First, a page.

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Kindle County Books In Order

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Publication Order of Kindle County Legal Thriller Books

Presumed Innocent (1986)Description / Buy at Amazon
The Burden of Proof (1990)Description / Buy at Amazon
Pleading Guilty (1993)Description / Buy at Amazon
The Laws Of Our Fathers (1996)Description / Buy at Amazon
Personal Injuries (1999)Description / Buy at Amazon
Reversible Errors (2002)Description / Buy at Amazon
Limitations (2006)Description / Buy at Amazon
Innocent (2010)Description / Buy at Amazon
Identical (2013)Description / Buy at Amazon
Testimony (2017)Description / Buy at Amazon
The Last Trial (2020)Description / Buy at Amazon
Suspect (2022)Description / Buy at Amazon

Stewart Dubinsky/ Rusty Sabich are the main characters in a series (Kindle County Legal Thriller series) of books written by a bestselling American author of mystery and thriller novels Scott Turow. Rusty Sabich works as the deputy chief prosecuting attorney in a mid-western city. Turow began the publication of Kindle County Legal Thriller series in 1986 when Presumed Innocent the first book in the series was published. The series is set in a fictional county Cook County. Presumed Innocent was adapted into a 1990 movie by the same name directed by Alan J. Pakula and starring Harrison Ford, Paul Winfield, and Greta Scacchi.

Presumed Innocent

What happens when one of the top lawyers in the office of the prosecuting attorney is charged with murder? Presumed Innocent the debut novel in Kindle County Legal Thriller series is the story about an experienced, prominent lawyer who is accused of murder and helping to prepare his own defense. The first third of this novel focuses on the events leading to the trial while the remaining part deals with the trial itself. Scott Turow worked as an attorney, and therefore his knowledge about court trials is from his personal experience he garnered when participating in actual trials.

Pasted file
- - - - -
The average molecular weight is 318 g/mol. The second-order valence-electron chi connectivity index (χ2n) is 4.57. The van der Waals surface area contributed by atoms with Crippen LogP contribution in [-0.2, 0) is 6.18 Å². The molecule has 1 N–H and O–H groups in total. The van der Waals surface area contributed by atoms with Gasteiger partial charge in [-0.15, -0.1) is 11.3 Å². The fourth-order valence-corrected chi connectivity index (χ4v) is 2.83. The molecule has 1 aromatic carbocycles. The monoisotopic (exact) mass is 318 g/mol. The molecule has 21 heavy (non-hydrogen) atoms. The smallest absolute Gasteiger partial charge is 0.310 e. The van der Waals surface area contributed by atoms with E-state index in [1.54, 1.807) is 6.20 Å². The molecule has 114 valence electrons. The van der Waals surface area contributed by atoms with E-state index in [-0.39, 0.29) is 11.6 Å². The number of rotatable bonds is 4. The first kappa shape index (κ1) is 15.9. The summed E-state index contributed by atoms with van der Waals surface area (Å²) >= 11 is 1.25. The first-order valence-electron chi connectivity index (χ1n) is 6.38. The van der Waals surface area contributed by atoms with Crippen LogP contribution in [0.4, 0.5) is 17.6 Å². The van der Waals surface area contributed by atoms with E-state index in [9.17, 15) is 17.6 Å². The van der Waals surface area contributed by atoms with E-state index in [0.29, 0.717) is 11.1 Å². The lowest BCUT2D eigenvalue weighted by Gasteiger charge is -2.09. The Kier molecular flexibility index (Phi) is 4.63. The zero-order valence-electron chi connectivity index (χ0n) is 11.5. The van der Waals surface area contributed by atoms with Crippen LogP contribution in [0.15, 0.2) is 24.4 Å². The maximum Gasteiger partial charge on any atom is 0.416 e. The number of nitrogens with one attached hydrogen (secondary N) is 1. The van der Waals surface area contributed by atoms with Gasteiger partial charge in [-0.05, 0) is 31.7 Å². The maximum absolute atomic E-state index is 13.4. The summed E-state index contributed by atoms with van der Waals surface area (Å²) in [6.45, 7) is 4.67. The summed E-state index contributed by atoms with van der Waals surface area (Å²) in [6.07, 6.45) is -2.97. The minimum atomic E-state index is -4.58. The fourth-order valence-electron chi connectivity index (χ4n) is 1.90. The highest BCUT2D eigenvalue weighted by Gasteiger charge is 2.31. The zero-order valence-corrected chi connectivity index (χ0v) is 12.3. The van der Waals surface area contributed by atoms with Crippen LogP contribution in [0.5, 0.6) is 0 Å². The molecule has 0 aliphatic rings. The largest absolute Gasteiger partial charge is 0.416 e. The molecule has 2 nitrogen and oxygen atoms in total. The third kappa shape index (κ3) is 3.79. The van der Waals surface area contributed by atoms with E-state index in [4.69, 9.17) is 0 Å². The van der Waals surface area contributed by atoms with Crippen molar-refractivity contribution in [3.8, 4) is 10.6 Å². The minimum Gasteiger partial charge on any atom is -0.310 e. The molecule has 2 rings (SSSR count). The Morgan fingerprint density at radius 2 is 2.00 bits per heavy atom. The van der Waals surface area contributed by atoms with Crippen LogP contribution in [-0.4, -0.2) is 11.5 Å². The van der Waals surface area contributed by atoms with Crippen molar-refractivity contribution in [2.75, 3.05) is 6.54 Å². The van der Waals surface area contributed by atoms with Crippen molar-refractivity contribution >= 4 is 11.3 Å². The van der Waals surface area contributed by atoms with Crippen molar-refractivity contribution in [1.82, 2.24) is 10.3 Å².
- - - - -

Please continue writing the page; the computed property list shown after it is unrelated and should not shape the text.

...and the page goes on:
Presumed Innocent is a pretty long novel, 431 pages and it is in these many pages we are introduced to our defendant Rusty Sabich as she struggles through the lengthy trial that is narrated to the reader in great detail including the personalities of the prosecuting attorneys, the judge, the defense attorney and several witnesses. The brutal killing of a co-worker, Carolyn Polhemus has demoralized the deputy prosecuting attorney Rusty. Carolyn was Rusty’s former lover, a beautiful woman who still preoccupied his thoughts and much to his shame.

Rusty had confessed his adulterous acts to his wife and is trying to keep his marriage together just for the sake of their son. His superior, Raymond Horgan is in the middle of a campaign and wants him to be in charge of Carolyn’s which puts Rusty in an awkward position. However, things go from awkward to pretty bad when Rusty is arrested for the death of Carolyn’s murder.

The novel takes the readers deep into the law enforcement and politics of the fictional Kindle country where everyone seems to hide skeletons in the closet, and beneath the respectable faces there is plenty of sleaze and for a bit into the fictional city underbelly, teeming with gangs, drugs, and danger. The trial and the murder mystery are what make this narrative engaging and a hard to put down, some of the fabulous cross-examinations and the courtroom scenes are detailed described and exciting to read.